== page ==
Nonprofit King Boston on September 21 presented the Twelfth Baptist Church with a $1 million gift which will be used to “aid its social ministries, food insecurity program and former incarcerated program, and as a catalyst for its upcoming capital campaign,” according to a press release. King Boston, along with the Boston Foundation, is working on The Embrace Memorial coming to the Boston Common honoring the life and work of Martin Luther King Jr. and his wife Coretta Scott King.
This is the largest gift the church has received, and Martin Luther King, Jr. first met his wife at this church, according to a press release.
Many folks spoke at the event on Monday morning, including Sheriff Steve Tompkins, Rev. Jeffrey Brown, District Attorney Rachel Rollins, Governor Charlie Baker, Acting Mayor Kim Janey, Executive Director of King Boston Imari Paris Jeffries, and Rev. Willie Broderick.
“This church has touched six generations of my family,” Janey said, adding that “this gift is important because it will help continue that work on food insecurity.” She said that churches are places “where folks have organized,” and where people come for refuge. She said she is “grateful that this church in particular has been a leader in our city” with vaccine distributions, food access, and the like.
“This church has done that important work and this gift will help continue” the work,” she said.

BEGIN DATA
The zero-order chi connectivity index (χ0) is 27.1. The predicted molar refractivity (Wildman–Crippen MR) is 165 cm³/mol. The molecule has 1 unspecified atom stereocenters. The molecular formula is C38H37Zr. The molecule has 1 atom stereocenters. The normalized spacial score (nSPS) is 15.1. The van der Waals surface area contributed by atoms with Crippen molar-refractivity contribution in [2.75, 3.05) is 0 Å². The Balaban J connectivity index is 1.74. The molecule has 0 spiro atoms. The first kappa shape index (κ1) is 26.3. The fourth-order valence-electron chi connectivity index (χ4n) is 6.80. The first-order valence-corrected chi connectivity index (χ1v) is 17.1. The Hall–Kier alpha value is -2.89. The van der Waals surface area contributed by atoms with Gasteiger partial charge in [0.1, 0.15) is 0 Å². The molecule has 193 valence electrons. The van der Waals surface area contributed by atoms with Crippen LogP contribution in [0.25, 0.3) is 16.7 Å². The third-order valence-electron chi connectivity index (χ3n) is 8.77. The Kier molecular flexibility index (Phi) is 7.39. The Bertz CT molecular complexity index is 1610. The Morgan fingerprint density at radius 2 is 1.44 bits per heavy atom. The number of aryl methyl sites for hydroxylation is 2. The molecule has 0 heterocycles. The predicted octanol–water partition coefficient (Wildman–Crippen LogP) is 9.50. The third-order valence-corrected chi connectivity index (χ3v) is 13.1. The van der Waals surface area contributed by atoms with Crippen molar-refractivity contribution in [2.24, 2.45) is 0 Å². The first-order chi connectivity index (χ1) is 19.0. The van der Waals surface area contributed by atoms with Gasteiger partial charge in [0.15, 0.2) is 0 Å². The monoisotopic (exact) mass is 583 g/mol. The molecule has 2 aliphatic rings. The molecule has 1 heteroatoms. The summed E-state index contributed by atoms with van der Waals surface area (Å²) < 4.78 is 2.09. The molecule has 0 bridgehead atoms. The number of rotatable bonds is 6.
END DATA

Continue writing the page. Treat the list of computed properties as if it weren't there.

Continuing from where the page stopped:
“As we stand here today, this gift to this very special place, this hallowed ground in the City of Boston, is one beautiful example of the aspirational objectives of King Boston becoming reality,” Governor Charlie Baker said.
“We are so grateful for this gift,” Rev. Wille Broderick, Pastor of the Twelfth Baptist Church, said at the event. He said the funding “…will be used not only to inform, but transform the lives of ur community.”
He said that the church’s food pantry has fed more than 200 families per week as well as supports other organizations in their work. Additionally, more than 2400 residents have been vaccinated at the church.
“But the work does not stop there,” he said. “I believe that this is not an end, but a beginning.”
He said that this money will permit the church “to expand our footprint,” and “dig deep into being the 21st century church this city needs.”
¡°Dr. King made Twelfth Baptist Church his home during his time in Boston, so it¡¯s only fitting that 70 years later, an organization in his name is gifting the church with $1 million to directly support the community made possible by donors from the community,” Imari Paris Jeffries said in a statement, adding that the gift is part of the Embrace memorial campaign.
¡°King Boston is rooted in service, commitment, education, and activism just as Dr. and Mrs. King were and now we can work with TBC to keep its values alive, dismantle racism and create an equitable society for all,” he said.
Jeffries also talked about the naming of the 1965 Freedom Plaza Nomination Campaign, “which will recognize 65bBIPOC Civil Rights leaders at the “Embrace” memorial on Boston Common,” the release states.
“King Boston has established the 1965 Freedom Plaza Award Selection Committee, a group of activists, educators, local artists, and cultural leaders, to review and finalize the selection of the 1965 Freedom Plaza honorees, co-chaired by Tito Jackson and L’Merchie Frazier,” according to the release. The Committee will rely on community members to submit prospective names for the honorees both online at www.kingboston.org/1965nominations and in person at a number of Boston Public Library locations and various houses of worship across Greater Boston, including TBC.”